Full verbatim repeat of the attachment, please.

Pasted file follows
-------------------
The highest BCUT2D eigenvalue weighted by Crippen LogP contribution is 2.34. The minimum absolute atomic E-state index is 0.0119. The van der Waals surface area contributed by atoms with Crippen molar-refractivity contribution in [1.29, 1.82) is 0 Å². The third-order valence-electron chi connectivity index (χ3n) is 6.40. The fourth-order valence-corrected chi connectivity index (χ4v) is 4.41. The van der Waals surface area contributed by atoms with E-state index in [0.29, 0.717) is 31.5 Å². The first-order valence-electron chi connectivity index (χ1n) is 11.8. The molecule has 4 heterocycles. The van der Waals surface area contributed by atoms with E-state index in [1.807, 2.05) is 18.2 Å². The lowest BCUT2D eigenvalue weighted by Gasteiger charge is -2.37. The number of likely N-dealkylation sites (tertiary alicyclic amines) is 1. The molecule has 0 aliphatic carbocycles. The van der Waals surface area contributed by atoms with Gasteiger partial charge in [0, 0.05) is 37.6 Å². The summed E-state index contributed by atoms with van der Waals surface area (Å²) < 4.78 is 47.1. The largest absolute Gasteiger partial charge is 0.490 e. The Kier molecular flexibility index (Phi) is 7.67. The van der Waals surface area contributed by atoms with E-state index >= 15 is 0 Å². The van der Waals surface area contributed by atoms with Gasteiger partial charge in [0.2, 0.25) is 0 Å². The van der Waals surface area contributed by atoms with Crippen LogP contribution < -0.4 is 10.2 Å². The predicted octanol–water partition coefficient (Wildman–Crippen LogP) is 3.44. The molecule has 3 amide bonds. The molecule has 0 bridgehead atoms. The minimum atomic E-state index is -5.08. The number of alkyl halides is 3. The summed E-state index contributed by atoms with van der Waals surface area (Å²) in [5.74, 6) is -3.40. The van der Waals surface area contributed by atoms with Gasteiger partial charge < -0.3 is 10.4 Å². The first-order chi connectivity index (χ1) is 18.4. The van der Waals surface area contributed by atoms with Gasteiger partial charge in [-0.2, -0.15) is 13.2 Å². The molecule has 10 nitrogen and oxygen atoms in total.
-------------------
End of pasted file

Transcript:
The highest BCUT2D eigenvalue weighted by Crippen LogP contribution is 2.34. The minimum absolute atomic E-state index is 0.0119. The van der Waals surface area contributed by atoms with Crippen molar-refractivity contribution in [1.29, 1.82) is 0 Å². The third-order valence-electron chi connectivity index (χ3n) is 6.40. The fourth-order valence-corrected chi connectivity index (χ4v) is 4.41. The van der Waals surface area contributed by atoms with E-state index in [0.29, 0.717) is 31.5 Å². The first-order valence-electron chi connectivity index (χ1n) is 11.8. The molecule has 4 heterocycles. The van der Waals surface area contributed by atoms with E-state index in [1.807, 2.05) is 18.2 Å². The lowest BCUT2D eigenvalue weighted by Gasteiger charge is -2.37. The number of likely N-dealkylation sites (tertiary alicyclic amines) is 1. The molecule has 0 aliphatic carbocycles. The van der Waals surface area contributed by atoms with Gasteiger partial charge in [0, 0.05) is 37.6 Å². The summed E-state index contributed by atoms with van der Waals surface area (Å²) < 4.78 is 47.1. The largest absolute Gasteiger partial charge is 0.490 e. The Kier molecular flexibility index (Phi) is 7.67. The van der Waals surface area contributed by atoms with E-state index >= 15 is 0 Å². The van der Waals surface area contributed by atoms with Gasteiger partial charge in [0.2, 0.25) is 0 Å². The van der Waals surface area contributed by atoms with Crippen LogP contribution < -0.4 is 10.2 Å². The predicted octanol–water partition coefficient (Wildman–Crippen LogP) is 3.44. The molecule has 3 amide bonds. The molecule has 0 bridgehead atoms. The minimum atomic E-state index is -5.08. The number of alkyl halides is 3. The summed E-state index contributed by atoms with van der Waals surface area (Å²) in [5.74, 6) is -3.40. The van der Waals surface area contributed by atoms with Gasteiger partial charge < -0.3 is 10.4 Å². The first-order chi connectivity index (χ1) is 18.4. The van der Waals surface area contributed by atoms with Gasteiger partial charge in [-0.2, -0.15) is 13.2 Å². The molecule has 10 nitrogen and oxygen atoms in total.